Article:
(ATR) North Korea sends its first team to the Winter Paralympics opening this week in PyeongChang.
The delegation may not be subject to the same clamor that accompanied the North Korean team to the Winter Olympics last month. But the continued interaction between North and South keeps fueling hope that sport has become a bridge to peace on the Korean Peninsula.
The latest overtures from North Korea to open up talks on possible denuclearization would be proof of that.Even U.S. President Donald Trump saluted the impact of the Olympics on peacemaking for the Korean Peninsula, taking credit for the development.
"We had a lot to do with it. The Olympics were beautiful,"said Trump in remarks to reporters at the White House March 6.
"They were really very successful. And as you know they weren’t looking that way prior to. So I thought North Korea was terrific. They came out. They went into the Olympics. They went in with good spirit. They did well. It’s, let’s see if we can carry it over. We may carry it over, we may not. It’s a very tenuous situation. It’s going to be very interesting to see what happens."
Already the Winter Paralympics have extended the delay in planned military exercises by South Korean and US troops. Those maneuvers, once planned for January were postponed for both the Olympics and Paralympics, ending March 18.
On the sports front, there is still no date set for a visit to North Korea by IOC President Thomas Bach. Included as one of the points in the agreement struck in January between the IOC and Korean leaders, an IOC spokesman tells ATRthis week that plans for a visit by Bach are still in the works.
Bach visited North Korea when he was a member of the Executive Board in 1999. Then-IOC president Juan Antonio Samaranch asked Bach to go to Pyongyang. Bach was to assess the willingness of the DPRK to participate jointly in the opening ceremony of the Sydney Olympics in 2000. The subsequent march of the unified team was the first in a series that also included Athens and Turin.
Retired IOC member Gerhard Heiberg tells Around the Rings that he was summoned by IOC President Jacques Rogge to make a secret visit to North Korea in 2007.
PyeongChang was launching its second bid for the Winter Olympics, this time for 2014. Heiberg says the IOC president wanted to know how North Korea would look upon South Korea as an organizer of the Winter Games. And he says a second question was whether North Korea would agree to a leg of the Olympic torch relay that crossed from South to North.
"To the second one, they said to me ‘no, under no circumstances'. But for the first they said ‘we would support that strongly’," Heiberg said.
"I have been a strong believer in this after I was there and talked with them," Heibergsaid about the possibility of North Korea participating in a South Korean Winter Olympics.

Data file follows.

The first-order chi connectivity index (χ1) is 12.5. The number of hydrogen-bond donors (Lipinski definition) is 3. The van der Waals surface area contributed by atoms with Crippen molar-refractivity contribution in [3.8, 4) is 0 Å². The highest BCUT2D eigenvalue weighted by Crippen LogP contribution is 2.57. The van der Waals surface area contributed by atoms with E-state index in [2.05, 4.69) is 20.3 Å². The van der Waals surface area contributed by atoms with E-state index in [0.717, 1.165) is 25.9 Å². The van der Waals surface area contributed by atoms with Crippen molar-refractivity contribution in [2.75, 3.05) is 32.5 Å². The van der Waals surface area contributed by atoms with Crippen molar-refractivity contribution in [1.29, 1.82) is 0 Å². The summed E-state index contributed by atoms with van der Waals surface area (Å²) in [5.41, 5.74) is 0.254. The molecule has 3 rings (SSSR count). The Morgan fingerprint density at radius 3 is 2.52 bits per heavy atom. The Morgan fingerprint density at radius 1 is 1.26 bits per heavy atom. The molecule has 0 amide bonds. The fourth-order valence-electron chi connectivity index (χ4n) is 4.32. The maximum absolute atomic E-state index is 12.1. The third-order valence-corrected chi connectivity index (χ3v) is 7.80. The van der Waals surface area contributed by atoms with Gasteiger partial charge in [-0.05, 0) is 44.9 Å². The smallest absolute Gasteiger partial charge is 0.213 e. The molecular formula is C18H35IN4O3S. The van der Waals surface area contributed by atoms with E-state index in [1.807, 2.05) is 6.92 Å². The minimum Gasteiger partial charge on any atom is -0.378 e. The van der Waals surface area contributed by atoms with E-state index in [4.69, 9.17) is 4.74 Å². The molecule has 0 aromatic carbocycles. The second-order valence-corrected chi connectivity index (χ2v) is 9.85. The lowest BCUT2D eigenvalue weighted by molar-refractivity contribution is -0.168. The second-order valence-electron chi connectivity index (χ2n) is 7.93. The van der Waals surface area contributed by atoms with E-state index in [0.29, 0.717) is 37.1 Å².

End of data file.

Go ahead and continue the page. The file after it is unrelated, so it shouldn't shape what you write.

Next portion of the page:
He spoke to ATR in late January, literally days after agreements were made for North Korea to come to PyeongChang.
"When that came out I said to myself, fantastic. That’s what I thought all the time and that’s what they told me," says Heiberg, who led the 1994 Lillehammer Winter Olympics and chaired the IOC inspection team that visited PyeongChang in 2003 during its first bid for the Winter Games.
More contact with North Korea is ahead for some of the Winter sports federations after the PyeongChang experience. The bobsleigh federation is said to be interested in developing a skeleton and two man bob team in time for the next winter Olympics in Beijing 2022.
Participation in the Winter Paralympics in PyeongChang should stimulate opportunities for more than the six Para Nordic skiers who will take part this time.
While there is a cachet over North Korea participation at these Winter Olympics and Paralympics in South Korea, the two nations encounter each other regularly in world sport. Both appeared at the 2016 Games in Rio. North and South Korea have always participated in the Asian Games and sometimes marched together. The 2018 edition in Jakarta should be no different.
DPRK Olympic Committee president Kim Il Guk is an affable representative for his NOC. The 52-year-old attended his first Olympics in Rio two years ago and appears to be keen to hold open the door to help grow North Korean sport.
He held a number of informal meetings with federation leaders in the lobby of the IOC hotel during the PyeongChang Olympics. In a conversation with Around the Rings, Kim said visitors are welcome in North Korea.
"We want to invite you and others to come to our country to see the sport development that is taking place," Kim said.
Sitting nearby was Ung Chang, the IOC member in North Korea. At age 80 he must step down this year for retirement. Kim has a good laugh at the suggestion that he could become the next IOC member from the DPRK.
"That’s up to the IOC," he answers diplomatically.
"I’m proud of our team. They did their best," Kim says about the experience in PyeongChang.
"We are happy to come. We hope there are more opportunities for us to compete," says the NOC leader.
Reported in PyeongChang by Ed Hula.